Aneesh’s main interest was in different human governance systems. A governance system can be defined, roughly, like this:

Governance system: Any system that structures, constrains, incentivises, nudges, manipulates or encourages different types of human behaviour.

It’s a very general, wishy-washy definition, but ‘governance’ is quite a general wishy-washy term so that seems appropriate. Aneesh drew a contrast between three main types of governance system in his research: markets, bureaucracies and algocracies. A market is a governance system in which prices structure, constrain, incentivise, nudge (etc) human behaviour. And a bureaucracy is a governance system in which rules and regulations structure, constrain, incentivise, nudge (etc.) human behaviour. Which means that an algocracy can be defined as:

Algocracy: A governance system in which computer coded algorithms structure, constrain, incentivise, nudge, manipulate or encourage different types of human behaviour. (Note: the concept is very similar to the ‘code is law’ idea promoted by Lawrence Lessig in legal theory but to explain the similarities and differences would take too long)

In his study of global labour, Aneesh thought it was interesting how more workers in the developing world (particularly India where his studies took place) were working for companies and organisations that were legally situated in other jurisdictions. This was thanks to the new technologies (computers + internet) that facilitated remote work. This gave rise to new algocratic governance systems within corporations, which sidestepped or complemented the traditional market or bureaucratic governance systems within such organisations.

That’s the origin of the term. I tend to use the term in a related but slightly different sense. I certainly look on algocracies as kinds of governance system — ones in which behaviour is shaped by algorithmically programmed architectures. But I also use the term by analogy with terms like ‘democracy’, ‘aristocracy’, ‘technocracy’. In each of those cases, the suffix ‘cracy’ is used to mean ‘rule by’ and the prefix identifies who does the ruling. So ‘democracy’ is ‘rule by the people’ (the demos), aristocracy is ‘rule by aristocrats’ and so on. Algocracy then can also be taken to mean ‘rule by algorithm’, with the emphasis being on rule. In other words, for me ‘algocracy’ captures the authority that is given to algorithmically coded architectures in contemporary life. Whenever you are denied a loan by a credit-scoring algorithm; whenever you are told which way to drive by a GPS routing-algorithm; or whenever your name is added to a no fly list by a predictive algorithm, you are living within an algocratic system. It is my belief, and I think this is borne out in reality, that algocratic systems are becoming more pervasive and important in human life. I especially think is true because algorithms are the common language in which computers, smart devices and robots communicate. So as these artifacts become more pervasive, so too will the phenomenon of algocracy.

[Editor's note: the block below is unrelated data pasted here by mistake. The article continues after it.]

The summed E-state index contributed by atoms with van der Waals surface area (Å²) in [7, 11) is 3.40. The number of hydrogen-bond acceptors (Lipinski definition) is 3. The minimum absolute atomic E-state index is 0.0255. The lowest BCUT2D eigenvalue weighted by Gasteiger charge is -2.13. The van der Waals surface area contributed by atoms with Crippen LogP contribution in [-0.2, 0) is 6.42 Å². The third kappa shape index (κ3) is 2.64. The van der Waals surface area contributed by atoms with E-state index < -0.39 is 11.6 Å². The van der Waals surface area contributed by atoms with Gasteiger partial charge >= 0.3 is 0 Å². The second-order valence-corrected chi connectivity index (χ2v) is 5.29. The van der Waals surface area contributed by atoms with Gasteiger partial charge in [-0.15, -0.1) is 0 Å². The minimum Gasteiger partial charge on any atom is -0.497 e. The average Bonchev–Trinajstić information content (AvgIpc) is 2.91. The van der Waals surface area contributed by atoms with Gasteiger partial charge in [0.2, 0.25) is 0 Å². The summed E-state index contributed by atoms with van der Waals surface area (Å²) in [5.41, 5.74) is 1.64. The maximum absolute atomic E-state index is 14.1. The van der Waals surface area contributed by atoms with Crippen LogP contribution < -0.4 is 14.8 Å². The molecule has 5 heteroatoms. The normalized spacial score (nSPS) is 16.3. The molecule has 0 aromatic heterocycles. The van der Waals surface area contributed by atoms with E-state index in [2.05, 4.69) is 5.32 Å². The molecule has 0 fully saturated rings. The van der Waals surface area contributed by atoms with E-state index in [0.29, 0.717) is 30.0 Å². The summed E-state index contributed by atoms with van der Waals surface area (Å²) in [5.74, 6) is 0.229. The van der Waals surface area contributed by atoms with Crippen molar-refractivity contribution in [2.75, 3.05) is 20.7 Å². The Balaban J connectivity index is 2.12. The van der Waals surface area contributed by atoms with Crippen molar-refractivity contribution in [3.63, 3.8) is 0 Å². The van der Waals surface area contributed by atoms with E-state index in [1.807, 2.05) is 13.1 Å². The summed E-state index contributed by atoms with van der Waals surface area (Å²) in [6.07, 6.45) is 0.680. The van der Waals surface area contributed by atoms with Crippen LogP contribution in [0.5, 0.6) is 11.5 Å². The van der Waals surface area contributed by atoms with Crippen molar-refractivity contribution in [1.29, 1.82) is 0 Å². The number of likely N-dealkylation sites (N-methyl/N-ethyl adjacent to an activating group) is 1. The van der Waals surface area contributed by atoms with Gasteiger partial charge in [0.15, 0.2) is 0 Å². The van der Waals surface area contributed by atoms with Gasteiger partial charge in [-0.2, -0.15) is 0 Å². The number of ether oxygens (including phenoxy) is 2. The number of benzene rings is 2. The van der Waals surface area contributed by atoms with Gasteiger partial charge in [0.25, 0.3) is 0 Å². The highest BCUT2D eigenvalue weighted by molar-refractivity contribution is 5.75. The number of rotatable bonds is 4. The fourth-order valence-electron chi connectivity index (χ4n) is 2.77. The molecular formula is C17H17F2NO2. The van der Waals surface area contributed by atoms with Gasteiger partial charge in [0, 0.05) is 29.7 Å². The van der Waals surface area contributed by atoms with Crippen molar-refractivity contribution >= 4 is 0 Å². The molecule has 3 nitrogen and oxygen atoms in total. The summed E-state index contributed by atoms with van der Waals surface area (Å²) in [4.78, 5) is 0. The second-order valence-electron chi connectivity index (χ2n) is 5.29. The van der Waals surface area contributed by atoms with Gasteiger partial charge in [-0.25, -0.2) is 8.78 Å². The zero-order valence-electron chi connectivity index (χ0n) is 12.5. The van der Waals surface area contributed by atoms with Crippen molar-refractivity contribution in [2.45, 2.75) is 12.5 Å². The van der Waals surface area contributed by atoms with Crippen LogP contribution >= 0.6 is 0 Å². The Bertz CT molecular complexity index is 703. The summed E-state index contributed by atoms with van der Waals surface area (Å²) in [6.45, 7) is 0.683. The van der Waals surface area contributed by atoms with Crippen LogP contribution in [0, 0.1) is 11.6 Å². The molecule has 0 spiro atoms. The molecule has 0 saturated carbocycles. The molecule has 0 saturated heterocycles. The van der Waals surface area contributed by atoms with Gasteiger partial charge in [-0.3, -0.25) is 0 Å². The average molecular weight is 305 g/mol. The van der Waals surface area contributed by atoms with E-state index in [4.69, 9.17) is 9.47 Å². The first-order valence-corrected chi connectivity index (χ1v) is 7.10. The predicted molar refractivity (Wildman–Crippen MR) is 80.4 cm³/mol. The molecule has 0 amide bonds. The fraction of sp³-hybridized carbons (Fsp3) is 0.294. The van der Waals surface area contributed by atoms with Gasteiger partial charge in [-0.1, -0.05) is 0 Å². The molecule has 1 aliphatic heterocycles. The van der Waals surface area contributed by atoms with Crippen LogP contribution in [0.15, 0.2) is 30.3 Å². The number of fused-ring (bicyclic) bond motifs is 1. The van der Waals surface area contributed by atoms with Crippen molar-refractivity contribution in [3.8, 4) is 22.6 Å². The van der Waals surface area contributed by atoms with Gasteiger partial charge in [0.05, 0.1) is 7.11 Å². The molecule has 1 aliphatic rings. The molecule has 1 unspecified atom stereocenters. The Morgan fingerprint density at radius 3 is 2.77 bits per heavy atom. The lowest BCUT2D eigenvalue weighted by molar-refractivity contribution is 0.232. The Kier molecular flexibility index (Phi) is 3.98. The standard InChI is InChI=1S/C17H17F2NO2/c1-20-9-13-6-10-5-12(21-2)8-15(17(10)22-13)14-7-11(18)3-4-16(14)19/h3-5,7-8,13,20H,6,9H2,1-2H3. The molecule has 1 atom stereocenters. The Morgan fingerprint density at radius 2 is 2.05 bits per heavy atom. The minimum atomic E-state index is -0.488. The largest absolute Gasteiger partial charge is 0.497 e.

So what kinds of conceptual frameworks can we bring to bear on this phenomenon? Some work has been done already on this score. There are emerging bodies of scholarship in law, sociology, geography, philosophy, and information systems theory (among many more) that address themselves to the rise of algocracy (though they tend not to use that term) and some scholars within those fields have developed organisational frameworks for understanding and researching algocracies. I’ll focus on legal contributions in this presentation since that’s what I am most familiar with, and since I think what has been presented in legal theory so far tends to be shared by other disciplines.

I’ll start by looking at two frameworks that have been developed in order to help us understand how algocratic systems work.

The first tries to think about various stages involved in the construction and implementation of algocratic system. Algocracies do things. They make decisions about human life; they set incentives; they structure possible forms of behaviour; and so on. How do they manage this? Much of the answer lies how they use data. Zarsky (2013) suggests that there are three main stages in an algocratic system: (i) a data collection stage (where information about the world and relevant human beings is collected and fed into the system); (ii) a data analysis stage (where algorithms structure, process and organise that data into useful or salient chunks of information) and (iii) a data usage stage (where the algorithms make recommendations or decisions based on the information they have processed).

Citron and Pasquale (2014) develop a similar framework. They use different terminology but they talk about the same thing. They focus in particular on credit-scoring algocratic systems which they suggest have four main stages to them. This is illustrated in the diagram below: